Beethoven is IBP’s namesake for these same reasons. We believe it is important that artists shake the world, raise consciousness, and bring about a more just humanity using our creative abilities. As I mentioned in my letter from Paris last week, 9/11 was the spark that motivated me to bring artists together to do our part to heal the world, and the horrid attacks on innocents in Paris two weeks ago reaffirmed my vision and motivation. In the week following the killings, I attended concerts in Paris almost nightly, finding comfort and peace in live music and surrounded by Parisians who, like me, needed to be reminded what beauty sounded like. For the musicians on stage as well as the public, these shared emotional moments provided great comfort and hope.

I was encouraged to see Italian Prime Minister Matteo Renzi propose a significant increase in financial support to culture, in particular for disaffected youth, as part of his country’s response to the terrorist attacks in Paris. Certainly culture is not the only answer to our problems. But it is a critical component of progress and social harmony, and I believe with all my heart, backed by my personal experience as well as the many studies whose results are conclusive, that the arts do make a difference, and do bring people together in understanding and compassion (not to mention the many educational and economic benefits it imparts). Whether we look at the global impact of failed Middle East policies or the local impact of unfair housing and educational policies in our American cities, the arts must be a big part of the solution.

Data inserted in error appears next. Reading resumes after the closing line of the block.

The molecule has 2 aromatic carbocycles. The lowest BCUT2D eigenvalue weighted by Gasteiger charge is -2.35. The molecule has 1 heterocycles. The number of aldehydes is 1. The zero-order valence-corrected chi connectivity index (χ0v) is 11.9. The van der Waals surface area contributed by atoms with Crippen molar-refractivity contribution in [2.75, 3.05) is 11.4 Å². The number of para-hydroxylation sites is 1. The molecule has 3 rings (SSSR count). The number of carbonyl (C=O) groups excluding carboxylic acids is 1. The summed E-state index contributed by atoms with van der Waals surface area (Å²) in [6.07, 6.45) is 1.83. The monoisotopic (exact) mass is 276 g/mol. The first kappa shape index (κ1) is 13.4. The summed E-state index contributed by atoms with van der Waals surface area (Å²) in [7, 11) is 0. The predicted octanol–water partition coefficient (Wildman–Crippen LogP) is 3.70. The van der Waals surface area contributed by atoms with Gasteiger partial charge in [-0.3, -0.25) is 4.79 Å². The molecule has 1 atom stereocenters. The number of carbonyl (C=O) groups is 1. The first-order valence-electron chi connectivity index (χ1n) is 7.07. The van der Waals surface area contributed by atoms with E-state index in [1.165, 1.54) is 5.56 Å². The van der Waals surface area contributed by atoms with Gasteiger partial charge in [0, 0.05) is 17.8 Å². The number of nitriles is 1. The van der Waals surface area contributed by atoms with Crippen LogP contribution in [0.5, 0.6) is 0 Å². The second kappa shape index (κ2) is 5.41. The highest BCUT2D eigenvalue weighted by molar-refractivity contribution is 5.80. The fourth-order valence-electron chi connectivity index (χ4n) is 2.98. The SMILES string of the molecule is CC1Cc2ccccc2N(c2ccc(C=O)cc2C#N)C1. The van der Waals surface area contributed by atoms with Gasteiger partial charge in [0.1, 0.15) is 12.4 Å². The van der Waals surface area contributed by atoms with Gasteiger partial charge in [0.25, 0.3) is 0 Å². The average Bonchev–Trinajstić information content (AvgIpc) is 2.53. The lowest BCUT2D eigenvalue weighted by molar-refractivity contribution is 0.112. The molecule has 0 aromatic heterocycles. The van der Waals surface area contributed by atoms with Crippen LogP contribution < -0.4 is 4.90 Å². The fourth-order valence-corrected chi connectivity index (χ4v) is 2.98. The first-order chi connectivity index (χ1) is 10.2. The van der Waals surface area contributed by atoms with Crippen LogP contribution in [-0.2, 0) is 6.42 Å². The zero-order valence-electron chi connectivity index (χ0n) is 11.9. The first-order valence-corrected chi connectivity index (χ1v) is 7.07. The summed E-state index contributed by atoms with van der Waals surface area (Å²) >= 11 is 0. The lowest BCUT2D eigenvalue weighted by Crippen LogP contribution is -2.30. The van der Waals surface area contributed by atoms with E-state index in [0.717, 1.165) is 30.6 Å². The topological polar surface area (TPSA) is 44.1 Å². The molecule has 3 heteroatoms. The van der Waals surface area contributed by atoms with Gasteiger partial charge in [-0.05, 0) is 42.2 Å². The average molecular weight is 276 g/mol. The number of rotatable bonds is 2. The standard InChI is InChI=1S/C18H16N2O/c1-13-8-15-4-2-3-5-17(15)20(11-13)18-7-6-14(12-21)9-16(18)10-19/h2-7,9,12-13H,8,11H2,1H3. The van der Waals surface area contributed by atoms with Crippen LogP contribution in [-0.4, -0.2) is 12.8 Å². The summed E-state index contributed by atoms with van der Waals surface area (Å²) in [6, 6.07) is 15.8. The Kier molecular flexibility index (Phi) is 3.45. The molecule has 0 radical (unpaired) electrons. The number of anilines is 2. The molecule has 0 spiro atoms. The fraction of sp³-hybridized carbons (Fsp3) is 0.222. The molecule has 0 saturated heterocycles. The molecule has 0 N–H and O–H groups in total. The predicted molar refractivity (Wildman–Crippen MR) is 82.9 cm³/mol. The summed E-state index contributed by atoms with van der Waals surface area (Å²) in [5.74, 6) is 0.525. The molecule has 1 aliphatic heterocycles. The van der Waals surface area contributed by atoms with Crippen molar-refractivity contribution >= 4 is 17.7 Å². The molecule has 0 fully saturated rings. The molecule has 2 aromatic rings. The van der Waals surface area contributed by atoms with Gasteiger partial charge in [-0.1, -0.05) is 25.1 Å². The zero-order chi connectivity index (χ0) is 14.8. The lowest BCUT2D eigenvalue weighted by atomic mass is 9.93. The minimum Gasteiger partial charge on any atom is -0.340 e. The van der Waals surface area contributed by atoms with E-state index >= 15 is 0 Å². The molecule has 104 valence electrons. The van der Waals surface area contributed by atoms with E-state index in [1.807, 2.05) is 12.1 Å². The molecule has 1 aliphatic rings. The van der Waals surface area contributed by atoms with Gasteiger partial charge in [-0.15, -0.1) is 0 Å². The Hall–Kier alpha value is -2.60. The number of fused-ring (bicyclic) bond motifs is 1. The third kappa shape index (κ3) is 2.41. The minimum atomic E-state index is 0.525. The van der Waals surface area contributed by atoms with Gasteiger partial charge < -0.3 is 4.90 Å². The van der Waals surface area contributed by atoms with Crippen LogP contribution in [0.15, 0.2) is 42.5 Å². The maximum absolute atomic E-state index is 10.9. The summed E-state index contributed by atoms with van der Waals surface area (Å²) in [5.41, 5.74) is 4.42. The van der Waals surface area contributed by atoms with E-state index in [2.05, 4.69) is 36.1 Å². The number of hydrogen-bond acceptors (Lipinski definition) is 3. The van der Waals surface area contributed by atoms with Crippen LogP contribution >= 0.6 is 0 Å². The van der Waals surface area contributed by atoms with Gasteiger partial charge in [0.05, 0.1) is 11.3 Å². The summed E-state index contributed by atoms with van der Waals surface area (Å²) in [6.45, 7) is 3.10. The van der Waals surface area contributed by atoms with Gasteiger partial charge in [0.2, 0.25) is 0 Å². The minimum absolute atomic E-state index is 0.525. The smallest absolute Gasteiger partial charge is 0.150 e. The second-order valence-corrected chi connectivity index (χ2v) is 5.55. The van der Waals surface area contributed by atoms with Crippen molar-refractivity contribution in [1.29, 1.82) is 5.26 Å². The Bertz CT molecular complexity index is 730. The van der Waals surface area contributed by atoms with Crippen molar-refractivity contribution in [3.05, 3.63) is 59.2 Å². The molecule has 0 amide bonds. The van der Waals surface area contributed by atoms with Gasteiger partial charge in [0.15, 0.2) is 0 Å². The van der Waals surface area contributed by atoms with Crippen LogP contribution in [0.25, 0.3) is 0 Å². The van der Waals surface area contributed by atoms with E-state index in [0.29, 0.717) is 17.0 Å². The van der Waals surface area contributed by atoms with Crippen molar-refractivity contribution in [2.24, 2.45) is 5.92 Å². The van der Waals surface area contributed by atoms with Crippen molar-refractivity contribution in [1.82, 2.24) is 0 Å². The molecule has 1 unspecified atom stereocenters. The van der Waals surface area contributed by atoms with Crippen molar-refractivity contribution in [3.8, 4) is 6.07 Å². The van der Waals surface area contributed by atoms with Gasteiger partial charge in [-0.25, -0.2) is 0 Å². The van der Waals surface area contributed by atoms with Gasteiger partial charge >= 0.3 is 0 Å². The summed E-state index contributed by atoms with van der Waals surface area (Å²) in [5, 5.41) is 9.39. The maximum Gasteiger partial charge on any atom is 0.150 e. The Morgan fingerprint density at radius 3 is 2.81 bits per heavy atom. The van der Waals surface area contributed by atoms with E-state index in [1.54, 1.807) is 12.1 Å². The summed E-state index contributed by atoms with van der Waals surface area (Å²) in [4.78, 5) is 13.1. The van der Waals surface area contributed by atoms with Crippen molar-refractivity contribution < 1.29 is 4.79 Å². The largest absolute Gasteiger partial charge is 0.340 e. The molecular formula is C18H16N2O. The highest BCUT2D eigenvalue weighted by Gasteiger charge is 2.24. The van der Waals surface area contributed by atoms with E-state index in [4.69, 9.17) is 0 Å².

IBP’s societal impact is directly proportional to the support it receives from funders and audiences, making it possible among other initiatives for us to partner with the Chicago Public Library this year to provide access to classical music for families in various parts of Chicago. Hundreds of artists and musicians believe in this mission and participate in advancing it, and I am proud that all together we have done so much over the last eight years. Join with us this month in any way you can to give us the strength and the means to pursue our task. Whether you attend our Beethoven Birthday Bash on December 16th, or you make a tax-deductible donation, or you spread the word amongst your friends or on social media, or do all of it, I guarantee that every little bit makes a big difference to us and to the world at large.

We celebrate Beethoven’s birthday to honor this artist’s unique and powerful contributions to our world, to inspire artists everywhere, and to spread his message of hope and unity to all. This year’s concert will be dedicated to the victims of the Paris attacks, who were out partaking in Parisian culture, something Beethoven would have enjoyed had he fulfilled his lifelong dream of moving to Paris.

Thank you for your support!

George Lepauw